The Power of Normal
It was enlightening for me to understand how powerful my own normals were. For example: if it is normal for me to always be on time, it bothers me if I’m late; in fact, it bothers me if other people are late. When I try to change my normals, I find I typically resist. When someone else tries to change my normals, I resist even more. Visualize holding up your hand; now visualize having someone push on your hand. The natural response is to push back. Wow, this is what I think I did with my staff. I tried to force them to change from the outside. It was a powerful insight into why change is so hard, and why resistance to change forced on us from the outside is even stronger. Normals have power. This was an amazing gate of learning to pass through. I not only understood what got in the way of change, I could finally put my finger on why people actually resisted change. Change challenges our normals. Resistance is even greater when change is forced from the outside. So, if individuals have HABEs that equal their normal, do groups of individuals have HABEs that equal a group normal? The answer is yes.
Culture and Organizational Change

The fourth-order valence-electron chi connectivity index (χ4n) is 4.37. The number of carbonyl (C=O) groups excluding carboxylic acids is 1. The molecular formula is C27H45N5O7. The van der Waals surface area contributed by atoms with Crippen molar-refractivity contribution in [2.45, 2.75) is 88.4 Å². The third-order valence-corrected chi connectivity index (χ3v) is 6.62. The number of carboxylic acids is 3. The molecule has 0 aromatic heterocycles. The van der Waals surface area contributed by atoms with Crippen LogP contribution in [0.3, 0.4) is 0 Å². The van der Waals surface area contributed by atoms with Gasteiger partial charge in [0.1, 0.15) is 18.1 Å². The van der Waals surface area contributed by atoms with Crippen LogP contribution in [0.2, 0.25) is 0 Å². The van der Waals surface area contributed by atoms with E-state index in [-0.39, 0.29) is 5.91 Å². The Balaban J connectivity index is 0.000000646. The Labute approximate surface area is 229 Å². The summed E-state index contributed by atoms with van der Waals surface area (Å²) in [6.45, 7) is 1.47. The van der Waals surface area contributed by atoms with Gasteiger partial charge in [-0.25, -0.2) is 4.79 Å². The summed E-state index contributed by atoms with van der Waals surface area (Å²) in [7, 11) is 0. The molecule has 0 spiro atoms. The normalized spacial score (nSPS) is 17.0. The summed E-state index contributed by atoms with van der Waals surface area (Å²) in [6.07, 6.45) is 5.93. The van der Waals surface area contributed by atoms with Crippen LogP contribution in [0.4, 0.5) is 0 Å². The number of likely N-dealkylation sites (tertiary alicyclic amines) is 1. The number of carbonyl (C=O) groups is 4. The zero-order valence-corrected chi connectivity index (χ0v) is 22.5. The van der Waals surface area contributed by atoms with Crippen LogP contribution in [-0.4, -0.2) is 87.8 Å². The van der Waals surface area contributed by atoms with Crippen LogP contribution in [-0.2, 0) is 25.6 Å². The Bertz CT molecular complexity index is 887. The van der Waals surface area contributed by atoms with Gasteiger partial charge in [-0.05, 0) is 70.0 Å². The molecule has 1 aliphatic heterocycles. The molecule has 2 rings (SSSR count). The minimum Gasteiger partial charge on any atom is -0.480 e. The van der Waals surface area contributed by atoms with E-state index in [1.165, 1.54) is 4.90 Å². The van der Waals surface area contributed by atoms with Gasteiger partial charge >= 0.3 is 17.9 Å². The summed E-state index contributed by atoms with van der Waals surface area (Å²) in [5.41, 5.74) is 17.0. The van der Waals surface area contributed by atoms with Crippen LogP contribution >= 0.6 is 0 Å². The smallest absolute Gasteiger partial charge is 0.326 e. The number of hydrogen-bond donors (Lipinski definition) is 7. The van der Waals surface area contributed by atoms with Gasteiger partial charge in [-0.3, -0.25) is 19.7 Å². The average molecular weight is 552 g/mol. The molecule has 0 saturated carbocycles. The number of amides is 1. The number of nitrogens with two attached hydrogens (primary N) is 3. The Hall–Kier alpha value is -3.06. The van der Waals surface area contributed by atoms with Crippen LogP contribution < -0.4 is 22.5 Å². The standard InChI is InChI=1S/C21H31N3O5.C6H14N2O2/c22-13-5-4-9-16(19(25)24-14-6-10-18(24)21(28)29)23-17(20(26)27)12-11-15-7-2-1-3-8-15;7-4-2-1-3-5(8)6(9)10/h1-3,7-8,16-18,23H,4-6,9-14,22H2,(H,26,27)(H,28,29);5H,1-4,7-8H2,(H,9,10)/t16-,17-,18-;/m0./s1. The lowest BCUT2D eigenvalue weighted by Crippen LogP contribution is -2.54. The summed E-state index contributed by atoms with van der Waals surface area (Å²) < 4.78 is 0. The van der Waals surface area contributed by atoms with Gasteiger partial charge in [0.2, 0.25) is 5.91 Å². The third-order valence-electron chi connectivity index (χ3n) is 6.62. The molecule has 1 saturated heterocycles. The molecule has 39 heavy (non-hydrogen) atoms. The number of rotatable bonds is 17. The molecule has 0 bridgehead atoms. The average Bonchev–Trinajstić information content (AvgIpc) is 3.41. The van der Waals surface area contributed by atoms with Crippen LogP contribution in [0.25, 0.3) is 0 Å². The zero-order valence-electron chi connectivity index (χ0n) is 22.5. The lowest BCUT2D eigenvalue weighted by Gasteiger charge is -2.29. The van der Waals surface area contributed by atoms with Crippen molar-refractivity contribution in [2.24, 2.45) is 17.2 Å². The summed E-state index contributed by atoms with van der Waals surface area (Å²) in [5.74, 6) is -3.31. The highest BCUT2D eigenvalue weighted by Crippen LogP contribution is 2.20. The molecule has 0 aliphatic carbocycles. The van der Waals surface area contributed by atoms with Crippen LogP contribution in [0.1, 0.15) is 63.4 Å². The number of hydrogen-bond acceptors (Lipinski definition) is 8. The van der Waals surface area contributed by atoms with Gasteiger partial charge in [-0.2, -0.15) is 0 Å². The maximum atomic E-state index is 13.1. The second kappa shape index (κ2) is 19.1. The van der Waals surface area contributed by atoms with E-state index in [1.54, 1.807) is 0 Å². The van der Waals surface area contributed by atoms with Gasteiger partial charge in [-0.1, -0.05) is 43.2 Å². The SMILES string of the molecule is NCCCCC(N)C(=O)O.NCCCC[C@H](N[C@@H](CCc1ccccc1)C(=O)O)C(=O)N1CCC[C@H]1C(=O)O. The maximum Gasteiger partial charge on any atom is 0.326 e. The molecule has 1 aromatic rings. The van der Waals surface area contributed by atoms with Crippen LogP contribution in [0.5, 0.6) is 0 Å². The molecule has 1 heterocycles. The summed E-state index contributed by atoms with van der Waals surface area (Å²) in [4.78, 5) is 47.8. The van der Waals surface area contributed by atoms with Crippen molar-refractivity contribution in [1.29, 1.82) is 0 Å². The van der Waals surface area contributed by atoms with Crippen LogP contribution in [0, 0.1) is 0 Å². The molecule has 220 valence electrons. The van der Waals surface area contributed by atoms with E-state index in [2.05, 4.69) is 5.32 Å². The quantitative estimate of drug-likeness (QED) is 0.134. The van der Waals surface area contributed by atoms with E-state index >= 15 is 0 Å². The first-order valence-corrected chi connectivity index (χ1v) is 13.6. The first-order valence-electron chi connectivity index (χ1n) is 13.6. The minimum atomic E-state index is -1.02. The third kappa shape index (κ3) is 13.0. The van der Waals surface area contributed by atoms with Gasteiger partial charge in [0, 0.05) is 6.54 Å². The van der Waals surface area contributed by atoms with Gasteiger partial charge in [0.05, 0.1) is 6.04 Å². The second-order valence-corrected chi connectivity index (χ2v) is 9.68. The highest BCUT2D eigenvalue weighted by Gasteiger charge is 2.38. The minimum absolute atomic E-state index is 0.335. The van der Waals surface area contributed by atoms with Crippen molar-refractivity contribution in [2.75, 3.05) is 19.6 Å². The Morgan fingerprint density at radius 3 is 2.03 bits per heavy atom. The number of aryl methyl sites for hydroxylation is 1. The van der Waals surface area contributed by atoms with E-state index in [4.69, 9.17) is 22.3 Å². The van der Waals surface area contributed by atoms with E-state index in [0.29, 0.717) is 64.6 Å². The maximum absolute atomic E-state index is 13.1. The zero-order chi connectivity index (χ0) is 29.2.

Checking back into my career timeline, it was about 1996 when I began to clearly understand the impact of HABEs and the power of normal on culture. I was so drawn to The Pacific Institute® education and the potential it had that I decided to leave my corporate career and move into private practice as a project director for The Pacific Institute® . By the late 1990s, the business world began to talk about the relevance of culture in organizational change. It was mostly talk — until John Kotter and James Heskett published a longitudinal study on the effect of culture on organizational performance. In their landmark book, Corporate Culture and Performance, Kotter and Heskett presented a study of 207 companies over an 11-year period. They evaluated each company at the beginning of the study to determine whether it had an adaptive or unadaptive culture. They then correlated each company’s culture to its actual performance. Here is the summary of the amazing results. Yikes! Culture Does Matter For those of us who knew culture mattered, Kotter and Heskett’s research began to open doors to the ‘C’ suites and even to the CFOs, who until this time did not see a return on investment in culture. With these results, executives were at least looking at culture.